When there are not enough of the preferred unit type for a role the game will fill out with units in order of how high their build cost is.
Each day, each cohort (in the first battle row) will fire on one target cohort (in the first battle row) either directly in front of them, or towards the side, if they have a high enough flanking ability. Casualties and morale damage inflicted on the opposing unit are based on several factors, including leader, terrain, unit types, tactics, research and a random dice roll.
Units with depleted Morale (at some small value ~0.10) disengage immediately and stay in reserves until the end of the fight. Next day after they disengage, other units or reserves take their place. The next day after the last available unit from one of the sides disengages, combat ends and the losing army goes into a shattered retreat. Unlike e.g. CK2, there is no pursuit phase with one side running down and killing broken enemy.
After 5 days of combat have passed, it becomes possible to order a retreat. The battle is considered lost with corresponding warscore and general popularity losses. But since there is no pursuit phase or additional casualties to the retreating side, it can still be better than continuing a very disadvantageous battle to the bitter end.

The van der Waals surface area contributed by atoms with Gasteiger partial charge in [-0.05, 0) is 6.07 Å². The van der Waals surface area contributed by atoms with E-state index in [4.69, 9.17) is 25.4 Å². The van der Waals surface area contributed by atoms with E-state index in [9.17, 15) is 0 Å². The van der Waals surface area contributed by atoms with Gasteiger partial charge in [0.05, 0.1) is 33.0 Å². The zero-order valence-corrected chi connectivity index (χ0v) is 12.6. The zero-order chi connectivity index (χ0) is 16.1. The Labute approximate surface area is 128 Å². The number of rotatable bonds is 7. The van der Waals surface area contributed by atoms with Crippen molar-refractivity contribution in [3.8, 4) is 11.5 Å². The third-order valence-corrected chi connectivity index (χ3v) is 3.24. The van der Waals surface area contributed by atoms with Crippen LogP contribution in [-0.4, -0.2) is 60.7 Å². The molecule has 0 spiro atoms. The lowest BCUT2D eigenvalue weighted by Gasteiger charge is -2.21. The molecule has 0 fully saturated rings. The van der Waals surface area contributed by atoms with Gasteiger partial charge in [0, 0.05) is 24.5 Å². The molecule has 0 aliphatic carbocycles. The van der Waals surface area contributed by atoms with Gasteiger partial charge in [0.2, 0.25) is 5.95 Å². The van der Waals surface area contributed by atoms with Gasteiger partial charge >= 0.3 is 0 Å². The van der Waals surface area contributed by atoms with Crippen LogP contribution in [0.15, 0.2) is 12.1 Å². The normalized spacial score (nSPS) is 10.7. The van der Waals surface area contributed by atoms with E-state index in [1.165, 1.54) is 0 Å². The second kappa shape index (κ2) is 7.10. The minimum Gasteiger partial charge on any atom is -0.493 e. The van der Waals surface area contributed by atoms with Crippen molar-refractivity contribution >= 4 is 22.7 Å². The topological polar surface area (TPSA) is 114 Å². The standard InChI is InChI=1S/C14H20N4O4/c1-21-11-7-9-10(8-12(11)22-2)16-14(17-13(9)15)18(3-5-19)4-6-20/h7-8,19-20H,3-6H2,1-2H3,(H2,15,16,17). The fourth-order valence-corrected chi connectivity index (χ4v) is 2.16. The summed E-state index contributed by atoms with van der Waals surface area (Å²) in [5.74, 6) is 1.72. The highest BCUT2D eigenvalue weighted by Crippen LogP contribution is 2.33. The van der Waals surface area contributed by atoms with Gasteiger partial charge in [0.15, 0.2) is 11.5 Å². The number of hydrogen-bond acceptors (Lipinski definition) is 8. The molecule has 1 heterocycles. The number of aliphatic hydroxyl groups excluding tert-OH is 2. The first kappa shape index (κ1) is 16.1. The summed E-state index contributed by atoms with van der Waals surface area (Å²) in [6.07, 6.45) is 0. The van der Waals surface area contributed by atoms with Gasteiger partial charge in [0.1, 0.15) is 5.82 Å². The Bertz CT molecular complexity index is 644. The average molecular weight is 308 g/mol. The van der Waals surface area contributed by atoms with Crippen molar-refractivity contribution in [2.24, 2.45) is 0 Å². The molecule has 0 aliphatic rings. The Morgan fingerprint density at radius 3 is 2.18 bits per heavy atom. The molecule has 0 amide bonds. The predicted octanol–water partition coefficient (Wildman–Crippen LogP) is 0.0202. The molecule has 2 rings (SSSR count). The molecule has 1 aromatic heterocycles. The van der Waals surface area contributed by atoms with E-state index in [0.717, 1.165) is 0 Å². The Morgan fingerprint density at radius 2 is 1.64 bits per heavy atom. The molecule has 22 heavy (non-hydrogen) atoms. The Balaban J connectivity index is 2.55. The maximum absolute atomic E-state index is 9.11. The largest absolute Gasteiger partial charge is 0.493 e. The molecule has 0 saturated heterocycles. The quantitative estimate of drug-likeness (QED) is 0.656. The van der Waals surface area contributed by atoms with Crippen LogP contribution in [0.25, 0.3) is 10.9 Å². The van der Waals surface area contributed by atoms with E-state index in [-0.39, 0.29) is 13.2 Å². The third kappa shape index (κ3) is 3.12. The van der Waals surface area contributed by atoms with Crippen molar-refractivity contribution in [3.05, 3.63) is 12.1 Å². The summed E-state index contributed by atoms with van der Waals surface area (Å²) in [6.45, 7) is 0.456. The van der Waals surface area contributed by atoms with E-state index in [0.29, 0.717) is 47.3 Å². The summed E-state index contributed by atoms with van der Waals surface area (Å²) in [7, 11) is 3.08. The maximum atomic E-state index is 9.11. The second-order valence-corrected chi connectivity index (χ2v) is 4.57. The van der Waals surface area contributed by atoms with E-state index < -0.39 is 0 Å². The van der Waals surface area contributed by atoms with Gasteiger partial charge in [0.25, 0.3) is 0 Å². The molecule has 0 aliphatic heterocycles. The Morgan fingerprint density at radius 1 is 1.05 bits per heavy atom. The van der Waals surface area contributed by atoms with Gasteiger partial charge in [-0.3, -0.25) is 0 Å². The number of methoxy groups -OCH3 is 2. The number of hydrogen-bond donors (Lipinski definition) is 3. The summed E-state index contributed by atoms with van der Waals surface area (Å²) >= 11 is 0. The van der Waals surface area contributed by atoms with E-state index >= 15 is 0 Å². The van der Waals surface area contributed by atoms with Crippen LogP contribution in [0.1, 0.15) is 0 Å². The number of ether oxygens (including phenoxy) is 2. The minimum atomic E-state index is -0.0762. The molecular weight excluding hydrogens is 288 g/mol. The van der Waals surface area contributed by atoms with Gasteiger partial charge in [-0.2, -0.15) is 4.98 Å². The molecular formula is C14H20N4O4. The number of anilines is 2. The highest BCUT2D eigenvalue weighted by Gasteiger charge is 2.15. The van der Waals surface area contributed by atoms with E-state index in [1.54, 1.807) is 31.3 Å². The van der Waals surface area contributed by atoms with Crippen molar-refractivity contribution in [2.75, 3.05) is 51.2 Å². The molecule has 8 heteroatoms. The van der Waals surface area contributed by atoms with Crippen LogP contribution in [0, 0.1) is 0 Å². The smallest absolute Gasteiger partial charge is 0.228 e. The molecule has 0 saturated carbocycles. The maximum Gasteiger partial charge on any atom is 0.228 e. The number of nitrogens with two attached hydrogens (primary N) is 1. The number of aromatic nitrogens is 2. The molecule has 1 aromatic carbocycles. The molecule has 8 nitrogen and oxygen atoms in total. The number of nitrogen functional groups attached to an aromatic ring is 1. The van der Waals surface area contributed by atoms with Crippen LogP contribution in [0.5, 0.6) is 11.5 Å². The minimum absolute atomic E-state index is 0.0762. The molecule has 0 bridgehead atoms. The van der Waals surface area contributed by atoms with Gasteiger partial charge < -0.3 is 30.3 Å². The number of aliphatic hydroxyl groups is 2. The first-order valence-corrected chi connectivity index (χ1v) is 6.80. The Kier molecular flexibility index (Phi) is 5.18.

Each army in the same combat can be ordered a manual retreat separately by selecting it from the outliner. Cohorts of remaining armies continue fighting and deploying reserves to fill in abandoned positions. This means, that in case you grouped your skirmishers into an own army, you could have them retreat on their own after a few days without waiting for them to become completely ineffective, and have them start recovering morale and manpower while the battle continues.
Note: this formula is original research and as such could contain errors. If you see in-game results not matching it's predictions, please correct. So far the only discrepancies are off-by-one, probably due to rounding down intermediate results in calculations.
pips = Dice Roll + Leader + Terrain
Base Damage = 0.08 + 0.02 × pips